3:48 a.m. Wide awake. No problem—-that’s almost six hours’ sleep, and I can hop back into my cocoon at 6:15ish when Mr. Wonderful emerges. One of the first things that occurs to me at about 3:49 is “What will I accomplish before going back to bed?” This early morning routine happens about a third of the time, and I’ve learned to just go with it. I hate tossing and turning, and once the wheels are in motion, there’s no stopping the wake-up train.
I love breakfast and watching the news, but that usually only takes about 15-20 minutes, and that leaves almost two hours. I write a blog or two, organize my day/week, answer any late-night e-mails, check bills to pay, take a few minutes to see if those $240 sandals are on sale yet. Now I have about 1:45 left.
This morning, I stumbled on an article written by Elizabeth Gilbert, a published author and professional speaker. It had to do with the pressures women put on themselves. It took me back to the “Supermom Syndrome” of the 70s when we moms were trying to be everything to everyone and accomplish long lists of miraculous feats. Ms. Gilbert talks about the concept of how we women compare ourselves to one another, a self-defeating, frustrating habit that diminishes what we work so hard to achieve. She also discusses how we risk giving up completely because we try so hard to be so much. Here is a quote from her article.
“Let's just anticipate that we (all of us) will disappoint ourselves somehow. Go ahead and let it happen. Let somebody else be a better mother than you for one afternoon. Let somebody else go to art school. Let somebody else have a happy marriage, while you foolishly pick the wrong guy. (Hell, I've done it; it's survivable.) While you're at it, take the wrong job. Move to the wrong city. Lose your temper in front of the boss, quit training for that marathon, wolf down a truckload of cupcakes the day after you start your diet. Blow it all catastrophically, in fact, and then start over with good cheer. This is what we all must learn to do, for this is how maps get charted -- by taking wrong turns that lead to surprising passageways that open into spectacularly unexpected new worlds. So just march on. Future generations will thank you -- trust me -- for showing the way, for beating brave new footpaths out of wonky old mistakes.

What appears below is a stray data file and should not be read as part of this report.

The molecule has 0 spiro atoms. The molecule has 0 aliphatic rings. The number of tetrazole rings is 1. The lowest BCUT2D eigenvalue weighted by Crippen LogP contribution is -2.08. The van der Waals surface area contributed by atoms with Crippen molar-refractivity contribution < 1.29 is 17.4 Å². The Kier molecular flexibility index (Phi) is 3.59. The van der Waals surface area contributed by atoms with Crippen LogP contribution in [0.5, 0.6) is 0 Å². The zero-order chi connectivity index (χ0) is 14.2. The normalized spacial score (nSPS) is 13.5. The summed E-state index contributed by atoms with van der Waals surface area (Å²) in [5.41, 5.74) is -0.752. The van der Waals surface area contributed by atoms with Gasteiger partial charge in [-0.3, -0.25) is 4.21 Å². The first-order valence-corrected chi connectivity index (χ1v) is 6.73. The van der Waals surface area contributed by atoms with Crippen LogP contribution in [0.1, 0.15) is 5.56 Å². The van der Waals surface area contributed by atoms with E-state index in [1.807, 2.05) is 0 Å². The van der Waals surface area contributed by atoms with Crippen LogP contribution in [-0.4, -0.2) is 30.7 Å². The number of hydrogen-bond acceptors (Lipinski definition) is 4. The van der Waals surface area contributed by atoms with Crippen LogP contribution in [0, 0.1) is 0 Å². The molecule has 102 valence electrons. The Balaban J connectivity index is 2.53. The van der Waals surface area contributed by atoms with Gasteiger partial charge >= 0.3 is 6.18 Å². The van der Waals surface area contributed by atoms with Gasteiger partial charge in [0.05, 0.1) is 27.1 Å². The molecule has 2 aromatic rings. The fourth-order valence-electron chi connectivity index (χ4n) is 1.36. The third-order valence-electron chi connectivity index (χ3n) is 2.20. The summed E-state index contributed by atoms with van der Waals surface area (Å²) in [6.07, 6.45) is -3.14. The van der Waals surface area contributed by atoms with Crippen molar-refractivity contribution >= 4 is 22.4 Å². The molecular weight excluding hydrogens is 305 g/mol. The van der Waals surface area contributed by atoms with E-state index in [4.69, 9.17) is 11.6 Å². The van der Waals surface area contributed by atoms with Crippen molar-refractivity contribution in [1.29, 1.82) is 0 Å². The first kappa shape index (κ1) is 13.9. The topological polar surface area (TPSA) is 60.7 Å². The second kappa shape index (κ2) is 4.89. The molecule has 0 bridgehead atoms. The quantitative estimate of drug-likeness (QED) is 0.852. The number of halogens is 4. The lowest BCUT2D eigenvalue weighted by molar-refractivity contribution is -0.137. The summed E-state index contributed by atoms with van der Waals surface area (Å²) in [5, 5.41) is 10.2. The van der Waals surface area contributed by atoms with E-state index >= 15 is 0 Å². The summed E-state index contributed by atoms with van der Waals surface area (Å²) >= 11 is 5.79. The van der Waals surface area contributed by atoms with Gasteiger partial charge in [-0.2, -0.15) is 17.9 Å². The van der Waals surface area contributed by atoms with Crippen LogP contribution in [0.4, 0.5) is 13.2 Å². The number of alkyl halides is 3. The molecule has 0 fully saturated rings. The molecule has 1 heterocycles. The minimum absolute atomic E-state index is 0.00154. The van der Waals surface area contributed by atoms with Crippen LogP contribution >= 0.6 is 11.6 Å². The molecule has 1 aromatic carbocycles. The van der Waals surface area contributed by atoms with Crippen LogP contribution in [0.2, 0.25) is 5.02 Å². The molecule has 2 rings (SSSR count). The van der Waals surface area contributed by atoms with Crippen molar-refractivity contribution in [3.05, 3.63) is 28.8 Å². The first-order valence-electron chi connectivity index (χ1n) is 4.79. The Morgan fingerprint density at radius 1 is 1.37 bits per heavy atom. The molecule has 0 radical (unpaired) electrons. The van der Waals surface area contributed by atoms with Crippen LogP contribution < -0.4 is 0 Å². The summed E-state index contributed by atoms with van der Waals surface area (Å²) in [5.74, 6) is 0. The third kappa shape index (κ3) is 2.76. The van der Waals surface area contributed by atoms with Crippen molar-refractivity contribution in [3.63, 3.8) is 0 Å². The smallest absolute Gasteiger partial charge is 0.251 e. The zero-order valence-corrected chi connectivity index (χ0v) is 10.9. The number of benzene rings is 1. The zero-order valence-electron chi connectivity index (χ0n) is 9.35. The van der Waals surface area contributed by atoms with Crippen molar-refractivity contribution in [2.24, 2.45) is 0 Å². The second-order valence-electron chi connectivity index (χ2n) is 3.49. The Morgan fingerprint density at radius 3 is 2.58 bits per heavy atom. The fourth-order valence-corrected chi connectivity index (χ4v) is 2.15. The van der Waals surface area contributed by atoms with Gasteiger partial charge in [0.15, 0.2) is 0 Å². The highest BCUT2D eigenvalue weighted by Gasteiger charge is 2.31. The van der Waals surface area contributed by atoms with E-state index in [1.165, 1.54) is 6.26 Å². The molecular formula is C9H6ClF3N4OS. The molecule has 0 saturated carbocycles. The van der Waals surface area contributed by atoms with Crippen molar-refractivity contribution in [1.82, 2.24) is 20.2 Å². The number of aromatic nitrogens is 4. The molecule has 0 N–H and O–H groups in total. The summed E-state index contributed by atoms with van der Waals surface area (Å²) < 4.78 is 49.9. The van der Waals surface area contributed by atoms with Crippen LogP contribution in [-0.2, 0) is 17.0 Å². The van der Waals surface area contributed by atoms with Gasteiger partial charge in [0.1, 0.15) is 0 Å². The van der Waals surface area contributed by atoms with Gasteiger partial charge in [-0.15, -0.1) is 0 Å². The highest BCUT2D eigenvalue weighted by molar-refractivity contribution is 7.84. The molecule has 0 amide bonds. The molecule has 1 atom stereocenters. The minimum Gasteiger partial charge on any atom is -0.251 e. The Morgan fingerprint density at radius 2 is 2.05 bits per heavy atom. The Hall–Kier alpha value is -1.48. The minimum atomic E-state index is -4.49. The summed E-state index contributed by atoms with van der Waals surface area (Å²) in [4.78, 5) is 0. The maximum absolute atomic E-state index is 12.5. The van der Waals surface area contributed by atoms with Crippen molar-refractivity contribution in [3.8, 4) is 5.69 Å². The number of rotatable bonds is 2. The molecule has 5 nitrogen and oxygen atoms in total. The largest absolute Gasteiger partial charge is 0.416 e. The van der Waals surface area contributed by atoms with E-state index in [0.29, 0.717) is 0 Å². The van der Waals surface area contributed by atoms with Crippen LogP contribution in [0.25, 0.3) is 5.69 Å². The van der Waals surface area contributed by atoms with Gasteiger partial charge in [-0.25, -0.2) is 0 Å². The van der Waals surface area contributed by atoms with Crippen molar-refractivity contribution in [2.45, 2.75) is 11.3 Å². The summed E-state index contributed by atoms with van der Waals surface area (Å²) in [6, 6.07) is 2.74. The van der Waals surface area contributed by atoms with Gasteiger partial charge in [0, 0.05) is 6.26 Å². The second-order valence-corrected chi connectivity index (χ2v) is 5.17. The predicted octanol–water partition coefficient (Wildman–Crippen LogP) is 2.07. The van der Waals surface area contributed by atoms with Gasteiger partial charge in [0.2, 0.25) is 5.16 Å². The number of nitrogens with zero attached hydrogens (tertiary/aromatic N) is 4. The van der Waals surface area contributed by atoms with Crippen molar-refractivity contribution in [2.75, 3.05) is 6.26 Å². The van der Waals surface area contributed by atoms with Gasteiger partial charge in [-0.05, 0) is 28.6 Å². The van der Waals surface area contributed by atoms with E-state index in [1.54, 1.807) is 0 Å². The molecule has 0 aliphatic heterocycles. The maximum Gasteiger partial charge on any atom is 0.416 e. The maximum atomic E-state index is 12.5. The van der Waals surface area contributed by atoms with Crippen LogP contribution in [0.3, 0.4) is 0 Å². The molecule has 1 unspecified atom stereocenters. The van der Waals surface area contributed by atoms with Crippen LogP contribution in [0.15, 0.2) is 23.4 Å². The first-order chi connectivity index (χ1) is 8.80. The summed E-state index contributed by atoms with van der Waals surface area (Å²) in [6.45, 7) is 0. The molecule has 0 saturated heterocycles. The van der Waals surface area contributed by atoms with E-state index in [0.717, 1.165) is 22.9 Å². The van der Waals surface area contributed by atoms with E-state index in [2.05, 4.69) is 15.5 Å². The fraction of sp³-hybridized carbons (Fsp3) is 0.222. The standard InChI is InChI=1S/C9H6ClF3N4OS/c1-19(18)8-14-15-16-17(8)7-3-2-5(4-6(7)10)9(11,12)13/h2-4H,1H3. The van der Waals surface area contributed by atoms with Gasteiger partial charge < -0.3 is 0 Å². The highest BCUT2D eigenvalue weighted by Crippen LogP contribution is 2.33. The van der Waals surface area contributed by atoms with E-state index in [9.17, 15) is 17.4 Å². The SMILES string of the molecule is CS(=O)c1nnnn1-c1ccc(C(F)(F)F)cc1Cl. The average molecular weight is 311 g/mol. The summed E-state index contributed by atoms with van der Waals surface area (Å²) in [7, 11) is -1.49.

Fall flat on your face if you must, but please, for the sake of us all, do not stop.”
Through the years, as a mother, a teacher, a small business-owner, a wife, a divorcée, a public speaker, a musician, a retiree, I have been guilty of comparing, self-criticizing, feeling exhausted trying to live up to others’ as well as my own perfectionistic expectations. As I watch my daughters parent, work in professional careers, seek extra training to grow, try to keep everyone happy, I realize they face all the same pressures I put on myself so long ago. What I hope I modeled was what Elizabeth Gilbert addresses: resilience. Somewhere along the way, despite all the muddled attempts, the rejections, the failures, the “wtf”s, I always seem to find the strength and energy to try again. I do see this in my daughters, and I am so proud. I don’t think they really consciously hear the words in their heads like I did (“Do more. Not Enough. Go beyond.”), they just keep going. The drive is in their blood, and for that, I beam and I fret. I see them do the same, but they never let worry or frustration stop them. We are not unflappable, but we are unstoppable. Seven grand-children are watching. It will be interesting to see if the legacy continues.
Only 45 minutes before the cocoon will be vacated. Yay.